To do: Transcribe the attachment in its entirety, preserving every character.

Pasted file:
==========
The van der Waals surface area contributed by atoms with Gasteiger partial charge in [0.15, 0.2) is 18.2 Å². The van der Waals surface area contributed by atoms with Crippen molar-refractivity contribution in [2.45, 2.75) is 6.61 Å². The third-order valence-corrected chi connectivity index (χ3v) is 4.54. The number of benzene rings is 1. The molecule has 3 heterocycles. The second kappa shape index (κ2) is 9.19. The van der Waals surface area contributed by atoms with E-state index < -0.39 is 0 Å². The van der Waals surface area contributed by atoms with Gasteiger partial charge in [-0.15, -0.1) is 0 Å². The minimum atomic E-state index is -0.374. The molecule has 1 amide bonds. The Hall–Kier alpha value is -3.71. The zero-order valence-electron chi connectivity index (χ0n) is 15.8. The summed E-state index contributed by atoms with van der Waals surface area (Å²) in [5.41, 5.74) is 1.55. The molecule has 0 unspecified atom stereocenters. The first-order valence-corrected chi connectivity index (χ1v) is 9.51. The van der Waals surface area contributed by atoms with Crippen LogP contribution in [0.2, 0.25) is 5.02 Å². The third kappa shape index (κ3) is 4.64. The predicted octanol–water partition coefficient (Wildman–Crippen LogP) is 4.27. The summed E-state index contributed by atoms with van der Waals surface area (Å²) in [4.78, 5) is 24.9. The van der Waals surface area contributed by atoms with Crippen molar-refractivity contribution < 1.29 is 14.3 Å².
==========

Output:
The van der Waals surface area contributed by atoms with Gasteiger partial charge in [0.15, 0.2) is 18.2 Å². The van der Waals surface area contributed by atoms with Crippen molar-refractivity contribution in [2.45, 2.75) is 6.61 Å². The third-order valence-corrected chi connectivity index (χ3v) is 4.54. The number of benzene rings is 1. The molecule has 3 heterocycles. The second kappa shape index (κ2) is 9.19. The van der Waals surface area contributed by atoms with E-state index < -0.39 is 0 Å². The van der Waals surface area contributed by atoms with Gasteiger partial charge in [-0.15, -0.1) is 0 Å². The minimum atomic E-state index is -0.374. The molecule has 1 amide bonds. The Hall–Kier alpha value is -3.71. The zero-order valence-electron chi connectivity index (χ0n) is 15.8. The summed E-state index contributed by atoms with van der Waals surface area (Å²) in [5.41, 5.74) is 1.55. The molecule has 0 unspecified atom stereocenters. The first-order valence-corrected chi connectivity index (χ1v) is 9.51. The van der Waals surface area contributed by atoms with Crippen LogP contribution in [0.2, 0.25) is 5.02 Å². The third kappa shape index (κ3) is 4.64. The predicted octanol–water partition coefficient (Wildman–Crippen LogP) is 4.27. The summed E-state index contributed by atoms with van der Waals surface area (Å²) in [4.78, 5) is 24.9. The van der Waals surface area contributed by atoms with Crippen molar-refractivity contribution < 1.29 is 14.3 Å².